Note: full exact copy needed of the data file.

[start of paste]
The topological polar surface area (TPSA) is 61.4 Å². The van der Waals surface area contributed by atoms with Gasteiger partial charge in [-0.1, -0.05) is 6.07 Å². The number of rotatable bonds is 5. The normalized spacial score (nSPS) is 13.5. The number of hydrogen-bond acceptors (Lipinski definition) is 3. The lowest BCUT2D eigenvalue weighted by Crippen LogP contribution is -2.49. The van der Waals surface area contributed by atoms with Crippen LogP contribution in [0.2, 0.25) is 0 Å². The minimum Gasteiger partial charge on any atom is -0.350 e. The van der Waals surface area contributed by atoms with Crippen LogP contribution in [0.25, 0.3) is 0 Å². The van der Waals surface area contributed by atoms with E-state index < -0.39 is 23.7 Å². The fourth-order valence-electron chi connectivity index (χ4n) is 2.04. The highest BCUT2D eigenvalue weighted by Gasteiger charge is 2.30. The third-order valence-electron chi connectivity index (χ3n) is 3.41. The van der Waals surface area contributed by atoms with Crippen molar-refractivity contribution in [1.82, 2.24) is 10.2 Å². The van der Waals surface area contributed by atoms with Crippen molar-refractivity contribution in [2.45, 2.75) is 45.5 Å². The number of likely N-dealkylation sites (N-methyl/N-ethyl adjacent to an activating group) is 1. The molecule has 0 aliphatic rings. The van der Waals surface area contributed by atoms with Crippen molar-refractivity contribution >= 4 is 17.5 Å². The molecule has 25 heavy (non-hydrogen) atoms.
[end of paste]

The topological polar surface area (TPSA) is 61.4 Å². The van der Waals surface area contributed by atoms with Gasteiger partial charge in [-0.1, -0.05) is 6.07 Å². The number of rotatable bonds is 5. The normalized spacial score (nSPS) is 13.5. The number of hydrogen-bond acceptors (Lipinski definition) is 3. The lowest BCUT2D eigenvalue weighted by Crippen LogP contribution is -2.49. The van der Waals surface area contributed by atoms with Crippen LogP contribution in [0.2, 0.25) is 0 Å². The minimum Gasteiger partial charge on any atom is -0.350 e. The van der Waals surface area contributed by atoms with Crippen LogP contribution in [0.25, 0.3) is 0 Å². The van der Waals surface area contributed by atoms with E-state index < -0.39 is 23.7 Å². The fourth-order valence-electron chi connectivity index (χ4n) is 2.04. The highest BCUT2D eigenvalue weighted by Gasteiger charge is 2.30. The third-order valence-electron chi connectivity index (χ3n) is 3.41. The van der Waals surface area contributed by atoms with Crippen molar-refractivity contribution in [1.82, 2.24) is 10.2 Å². The van der Waals surface area contributed by atoms with Crippen molar-refractivity contribution in [2.45, 2.75) is 45.5 Å². The number of likely N-dealkylation sites (N-methyl/N-ethyl adjacent to an activating group) is 1. The molecule has 0 aliphatic rings. The van der Waals surface area contributed by atoms with Crippen molar-refractivity contribution >= 4 is 17.5 Å². The molecule has 25 heavy (non-hydrogen) atoms.